Proliferation of Purple: A Sunday Walk at Draper Twin Lakes Park

Love lavender?  Passionate about purple?  Consider a short walk at Draper Twin Lake Park –  SOON!  Just start down the nice wide path to the fishing dock and you’ll begin to see one lavender/blue/purple plant after the next – even a lavender and blue insect!  Plus some other very cool species. Have a look:

Obedient Plant  (Physostegia virginiana), which I’m told is not so obedient, is a native plant that can spread vigorously, especially in a garden. Sometimes we need vigorous native plants to compete with aggressive non-native invasive plants. Isn’t it striking?

Obedient Plant Draper Lake

Obedient Plant, a native which quite disobediently spreads like an invasive plant.

And look how much the pollinators love it!  There are three tucked inside different blossoms!

Obedient plant closeup

Pollinators disappearing inside three different blossoms on the Obedient Plant.

Our native Bee Balm (Monarda fistulosa) is springing up everywhere at Draper Twin Lakes, just as it is at Bear Creek Nature Park.  Such an appropriate name for what I like to call “a bad hair day” wildflower beloved by bees.

Bee balm with bee

A bee appropriately enough on Bee Balm.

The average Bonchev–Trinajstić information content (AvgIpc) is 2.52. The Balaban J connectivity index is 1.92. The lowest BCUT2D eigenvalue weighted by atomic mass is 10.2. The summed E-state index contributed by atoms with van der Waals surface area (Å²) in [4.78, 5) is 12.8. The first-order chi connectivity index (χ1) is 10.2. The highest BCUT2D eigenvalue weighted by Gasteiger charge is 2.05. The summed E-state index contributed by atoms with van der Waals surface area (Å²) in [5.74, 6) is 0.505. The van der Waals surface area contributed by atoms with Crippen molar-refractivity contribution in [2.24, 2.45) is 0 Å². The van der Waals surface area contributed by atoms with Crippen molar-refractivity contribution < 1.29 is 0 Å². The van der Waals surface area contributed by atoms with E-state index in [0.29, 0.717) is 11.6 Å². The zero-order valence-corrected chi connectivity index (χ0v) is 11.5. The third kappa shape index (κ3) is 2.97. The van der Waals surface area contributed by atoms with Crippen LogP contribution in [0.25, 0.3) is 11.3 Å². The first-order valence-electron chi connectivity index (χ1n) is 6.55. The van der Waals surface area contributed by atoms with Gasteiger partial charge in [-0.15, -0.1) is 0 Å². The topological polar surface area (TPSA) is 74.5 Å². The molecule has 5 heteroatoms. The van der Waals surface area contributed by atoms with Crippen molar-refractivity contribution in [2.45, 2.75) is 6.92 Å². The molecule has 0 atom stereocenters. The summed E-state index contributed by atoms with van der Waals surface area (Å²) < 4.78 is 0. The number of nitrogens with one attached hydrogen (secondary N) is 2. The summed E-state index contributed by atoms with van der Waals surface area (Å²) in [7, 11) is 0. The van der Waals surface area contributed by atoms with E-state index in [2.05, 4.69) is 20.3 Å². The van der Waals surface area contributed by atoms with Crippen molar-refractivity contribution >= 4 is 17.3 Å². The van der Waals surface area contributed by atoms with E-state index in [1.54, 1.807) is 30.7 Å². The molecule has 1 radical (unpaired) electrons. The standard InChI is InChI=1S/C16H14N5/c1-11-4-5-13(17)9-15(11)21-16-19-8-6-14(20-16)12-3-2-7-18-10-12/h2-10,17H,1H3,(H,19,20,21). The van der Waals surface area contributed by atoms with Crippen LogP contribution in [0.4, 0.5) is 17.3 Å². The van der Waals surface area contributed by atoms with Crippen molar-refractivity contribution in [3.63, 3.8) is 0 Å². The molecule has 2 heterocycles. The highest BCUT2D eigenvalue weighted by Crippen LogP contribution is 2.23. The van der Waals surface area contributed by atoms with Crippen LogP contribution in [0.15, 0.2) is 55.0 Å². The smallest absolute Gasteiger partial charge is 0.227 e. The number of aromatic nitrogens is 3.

Maryann Whitman, a local wildflower expert, informs me that this native plant, Tall Bellflower  (Campanulastrum americanum) is not common in this part of Michigan.  Ben tells me that it was probably part of a native plant seed mix used along the trail by the Parks Commission when they built the path.  It seems to have settled in quite nicely here!

Tall Bellflower Campanula americana closeup

Tall Bellflower is reported to be a bit unusual in this part of Michigan, so what a pleasure to have it at Draper Lake Park!

Down by the fishing dock, right in the water, are two other purple plants .  This one is a native, Swamp Loosestrife (Decodon verticillatus).  The flowers grow right along the stem and though it’s hard to see here,  even the veins of the leaves are a light pink.

Swamp Loosestrife in Draper Lake

Swamp Loosestrife, a native, has its feet in the water right beside the fishing dock.

Unfortunately, right across the way, on the other side of the fishing dock, is a fierce, Eurasian invasive plant from the same family.  If Purple Loosestrife (Lythrum salicaria) takes hold, it will crowd out our native plants. Fortunately, a beetle that only eats Purple Loosestrife was introduced to Michigan in 1994 and has done a great job reducing the abundance of Purple Loosestrife. Now, instead of wetlands full of these invasive plants, Purple Loosestrife populations are mostly kept in check.  With the potential to produce 2.5 million seeds per plant each year (!), we still remove any Purple Loosestrife  we find, but we don’t have to worry about it as much as we used to.

Purple Loosestrife

A very invasive relative from Eurasia, Purple Loosestrife can be a major problem in wetlands, crowding out native plants.

Also on the deck, is a color-coordinated damselfly, the Violet Dancer (Argia fumipennis violacea).  Really!  A damselfly that matches the flowers nearby!  I’ve seen these lavender and blue damselflies before at an inland lake. They must prefer water deeper than the ponds at Bear Creek.

Violet Dancer damselfly Argia fumipennis violacea male

A male Violet Dancer damselfly. Its mate has a much less flashy color scheme – brown and black.